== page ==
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Effect of Local Tidal Lung Strain on Inflammation in Normal and Lipopolysaccharide-Exposed Sheep*

Wellman, Tyler J. PhD1,2; Winkler, Tilo PhD2; Costa, Eduardo L. V. MD, PhD2; Musch, Guido MD2; Harris, R. Scott MD3; Zheng, Hui PhD4; Venegas, Jose G. PhD2; Vidal Melo, Marcos F. MD, PhD2

doi: 10.1097/CCM.0000000000000346
Online Laboratory Investigations

Objectives: Regional tidal lung strain may trigger local inflammation during mechanical ventilation, particularly when additional inflammatory stimuli are present. However, it is unclear whether inflammation develops proportionally to tidal strain or only above a threshold. We aimed to 1) assess the relationship between regional tidal strain and local inflammation in vivo during the early stages of lung injury in lungs with regional aeration heterogeneity comparable to that of humans and 2) determine how this strain-inflammation relationship is affected by endotoxemia.

Design: Interventional animal study.

Setting: Experimental laboratory and PET facility.

Subjects: Eighteen 2- to 4-month-old sheep.

Interventions: Three groups of sheep (n = 6) were mechanically ventilated to the same plateau pressure (30–32 cm H2O) with high-strain (VT = 18.2 ± 6.5 mL/kg, positive end-expiratory pressure = 0), high-strain plus IV lipopolysaccharide (VT = 18.4 ± 4.2 mL/kg, positive end-expiratory pressure = 0), or low-strain plus lipopolysaccharide (VT = 8.1 ± 0.2 mL/kg, positive end-expiratory pressure = 17 ± 3 cm H2O). At baseline, we acquired respiratory-gated PET scans of inhaled 13NN to measure tidal strain from end-expiratory and end-inspiratory images in six regions of interest. After 3 hours of mechanical ventilation, dynamic [18F]fluoro-2-deoxy-D-glucose scans were acquired to quantify metabolic activation, indicating local neutrophilic inflammation, in the same regions of interest.

Measurements and Main Results: Baseline regional tidal strain had a significant effect on [18F]fluoro-2-deoxy-D-glucose net uptake rate Ki in high-strain lipopolysaccharide (p = 0.036) and on phosphorylation rate k3 in high-strain (p = 0.027) and high-strain lipopolysaccharide (p = 0.004). Lipopolysaccharide exposure increased the k3-tidal strain slope three-fold (p = 0.009), without significant lung edema. The low-strain lipopolysaccharide group showed lower baseline regional tidal strain (0.33 ± 0.17) than high-strain (1.21 ± 0.62; p < 0.001) or high-strain lipopolysaccharide (1.26 ± 0.44; p < 0.001) and lower k3 (p < 0.001) and Ki (p < 0.05) than high-strain lipopolysaccharide.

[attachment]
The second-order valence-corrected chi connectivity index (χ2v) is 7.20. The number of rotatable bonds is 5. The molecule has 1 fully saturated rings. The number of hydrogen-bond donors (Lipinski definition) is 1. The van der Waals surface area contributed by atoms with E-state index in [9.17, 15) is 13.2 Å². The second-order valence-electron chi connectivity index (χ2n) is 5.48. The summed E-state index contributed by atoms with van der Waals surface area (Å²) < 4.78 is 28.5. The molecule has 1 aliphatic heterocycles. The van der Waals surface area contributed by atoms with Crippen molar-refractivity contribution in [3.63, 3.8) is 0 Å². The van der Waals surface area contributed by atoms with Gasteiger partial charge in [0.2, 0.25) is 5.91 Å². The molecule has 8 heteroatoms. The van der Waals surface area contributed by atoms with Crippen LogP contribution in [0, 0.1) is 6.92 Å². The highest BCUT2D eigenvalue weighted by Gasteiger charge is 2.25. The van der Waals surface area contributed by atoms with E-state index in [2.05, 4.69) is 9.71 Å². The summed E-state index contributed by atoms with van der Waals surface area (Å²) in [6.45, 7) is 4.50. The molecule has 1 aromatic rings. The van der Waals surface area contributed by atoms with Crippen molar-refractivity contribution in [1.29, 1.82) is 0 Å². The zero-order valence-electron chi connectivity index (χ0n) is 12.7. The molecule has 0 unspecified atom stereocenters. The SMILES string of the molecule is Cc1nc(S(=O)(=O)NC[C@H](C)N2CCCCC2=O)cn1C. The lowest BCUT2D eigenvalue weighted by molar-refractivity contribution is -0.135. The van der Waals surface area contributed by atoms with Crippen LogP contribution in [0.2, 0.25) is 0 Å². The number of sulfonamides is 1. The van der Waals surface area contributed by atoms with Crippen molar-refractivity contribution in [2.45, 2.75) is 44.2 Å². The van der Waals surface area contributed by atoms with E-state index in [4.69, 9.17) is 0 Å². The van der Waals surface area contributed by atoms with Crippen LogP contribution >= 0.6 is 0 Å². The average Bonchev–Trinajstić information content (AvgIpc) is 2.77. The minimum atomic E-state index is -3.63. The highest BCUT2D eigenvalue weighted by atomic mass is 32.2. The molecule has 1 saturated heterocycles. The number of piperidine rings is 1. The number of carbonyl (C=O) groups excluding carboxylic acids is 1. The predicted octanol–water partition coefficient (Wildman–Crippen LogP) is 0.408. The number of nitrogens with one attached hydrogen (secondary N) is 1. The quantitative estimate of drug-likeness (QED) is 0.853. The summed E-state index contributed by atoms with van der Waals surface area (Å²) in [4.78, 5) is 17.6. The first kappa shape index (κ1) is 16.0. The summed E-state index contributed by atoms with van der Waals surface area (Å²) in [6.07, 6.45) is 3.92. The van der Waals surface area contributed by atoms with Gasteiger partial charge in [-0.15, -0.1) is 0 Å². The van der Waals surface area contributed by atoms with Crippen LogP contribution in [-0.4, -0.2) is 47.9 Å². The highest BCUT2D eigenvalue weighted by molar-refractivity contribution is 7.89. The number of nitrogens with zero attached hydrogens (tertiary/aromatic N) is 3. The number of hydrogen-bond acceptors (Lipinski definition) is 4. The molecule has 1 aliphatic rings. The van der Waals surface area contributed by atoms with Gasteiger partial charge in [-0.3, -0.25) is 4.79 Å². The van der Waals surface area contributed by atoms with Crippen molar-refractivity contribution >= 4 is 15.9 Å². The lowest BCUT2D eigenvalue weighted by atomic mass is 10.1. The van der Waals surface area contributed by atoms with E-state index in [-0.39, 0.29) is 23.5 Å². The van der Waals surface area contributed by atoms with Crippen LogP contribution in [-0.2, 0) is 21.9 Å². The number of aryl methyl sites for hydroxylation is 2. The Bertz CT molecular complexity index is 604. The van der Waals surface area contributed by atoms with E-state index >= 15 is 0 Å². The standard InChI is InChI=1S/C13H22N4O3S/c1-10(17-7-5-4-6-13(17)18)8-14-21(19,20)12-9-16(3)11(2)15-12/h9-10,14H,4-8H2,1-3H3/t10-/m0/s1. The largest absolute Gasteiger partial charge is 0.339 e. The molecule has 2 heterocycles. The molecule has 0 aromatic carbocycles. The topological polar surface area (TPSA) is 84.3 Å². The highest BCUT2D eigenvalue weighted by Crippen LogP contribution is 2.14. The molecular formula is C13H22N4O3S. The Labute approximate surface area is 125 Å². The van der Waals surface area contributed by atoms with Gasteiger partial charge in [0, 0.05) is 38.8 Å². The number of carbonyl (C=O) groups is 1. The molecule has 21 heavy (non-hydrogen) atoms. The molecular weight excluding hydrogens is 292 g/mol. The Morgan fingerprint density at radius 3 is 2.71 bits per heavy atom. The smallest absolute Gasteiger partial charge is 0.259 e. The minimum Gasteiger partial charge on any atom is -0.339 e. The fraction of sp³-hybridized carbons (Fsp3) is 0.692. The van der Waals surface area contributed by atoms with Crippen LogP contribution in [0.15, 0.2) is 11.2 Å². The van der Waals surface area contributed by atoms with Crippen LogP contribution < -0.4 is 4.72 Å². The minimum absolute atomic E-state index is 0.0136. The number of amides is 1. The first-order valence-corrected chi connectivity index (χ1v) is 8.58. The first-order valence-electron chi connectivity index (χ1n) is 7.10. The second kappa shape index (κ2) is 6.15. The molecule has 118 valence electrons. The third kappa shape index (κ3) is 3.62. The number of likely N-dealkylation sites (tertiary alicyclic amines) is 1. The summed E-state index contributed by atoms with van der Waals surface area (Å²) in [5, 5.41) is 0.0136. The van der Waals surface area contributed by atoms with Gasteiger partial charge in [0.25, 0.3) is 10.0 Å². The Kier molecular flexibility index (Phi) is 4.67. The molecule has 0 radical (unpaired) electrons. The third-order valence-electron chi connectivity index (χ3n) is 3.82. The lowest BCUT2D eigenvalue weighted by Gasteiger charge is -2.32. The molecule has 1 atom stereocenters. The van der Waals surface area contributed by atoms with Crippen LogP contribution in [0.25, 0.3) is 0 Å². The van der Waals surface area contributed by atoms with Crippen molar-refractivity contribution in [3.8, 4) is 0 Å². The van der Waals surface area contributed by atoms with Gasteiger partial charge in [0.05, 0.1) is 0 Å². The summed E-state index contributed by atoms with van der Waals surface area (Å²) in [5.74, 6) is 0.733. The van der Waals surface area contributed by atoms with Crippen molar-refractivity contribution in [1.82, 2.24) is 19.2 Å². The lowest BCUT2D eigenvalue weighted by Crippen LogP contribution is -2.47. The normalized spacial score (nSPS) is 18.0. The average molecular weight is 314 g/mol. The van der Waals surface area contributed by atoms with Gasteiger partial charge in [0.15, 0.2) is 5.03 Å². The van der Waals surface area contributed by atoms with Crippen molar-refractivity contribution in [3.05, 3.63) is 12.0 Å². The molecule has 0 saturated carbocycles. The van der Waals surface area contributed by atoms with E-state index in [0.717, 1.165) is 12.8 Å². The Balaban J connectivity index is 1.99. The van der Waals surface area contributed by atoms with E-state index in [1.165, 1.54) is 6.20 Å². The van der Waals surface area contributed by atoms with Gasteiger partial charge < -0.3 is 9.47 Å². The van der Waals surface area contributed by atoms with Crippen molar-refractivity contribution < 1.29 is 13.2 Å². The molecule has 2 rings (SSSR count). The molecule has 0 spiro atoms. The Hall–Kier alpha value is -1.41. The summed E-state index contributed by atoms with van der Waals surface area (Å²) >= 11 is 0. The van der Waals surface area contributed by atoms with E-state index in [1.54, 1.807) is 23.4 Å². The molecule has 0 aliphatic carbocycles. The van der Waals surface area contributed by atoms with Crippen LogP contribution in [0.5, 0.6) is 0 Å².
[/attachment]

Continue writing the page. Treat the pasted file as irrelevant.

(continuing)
Conclusions: Local inflammation develops proportionally to regional tidal strain during early lung injury. The regional inflammatory effect of strain is greatly amplified by IV lipopolysaccharide. Tidal strain enhances local [18F]fluoro-2-deoxy-D-glucose uptake primarily by increasing the rate of intracellular [18F]fluoro-2-deoxy-D-glucose phosphorylation.

1Department of Biomedical Engineering, Boston University, Boston, MA.

2Department of Anesthesia, Critical Care and Pain Medicine, Massachusetts General Hospital and Harvard Medical School, Boston, MA.

3Pulmonary and Critical Care Unit, Massachusetts General Hospital and Harvard Medical School, Boston, MA.

4Biostatistics Center, Massachusetts General Hospital and Harvard Medical School, Boston, MA.

* See also p. 1745.

This work was performed at the Department of Anesthesia, Critical Care and Pain Medicine, Massachusetts General Hospital and Harvard Medical School, Boston, MA.

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Supported by grants R01-HL086827 and R01-HL121228 from the National Heart, Lung, and Blood Institute.

Dr. Wellman received support for article research from the National Institutes of Health (NIH). Dr. Winkler has a patent and received support for article research from the NIH. Dr. Musch received support for article research from the NIH. His institution received grant support from the NIH (R01HL094639). Dr. Venegas received support for article research from the NIH. His institution received grant support. Dr. Vidal Melo has a patent and received support for article research from the NIH. His institution received grant support from the NIH (RO1 grant as listed in the article). The remaining authors have disclosed that they do not have any potential conflicts of interest.

For information regarding this article, E-mail: mvidalmelo@partners.org

© 2014 by the Society of Critical Care Medicine and Lippincott Williams & Wilkins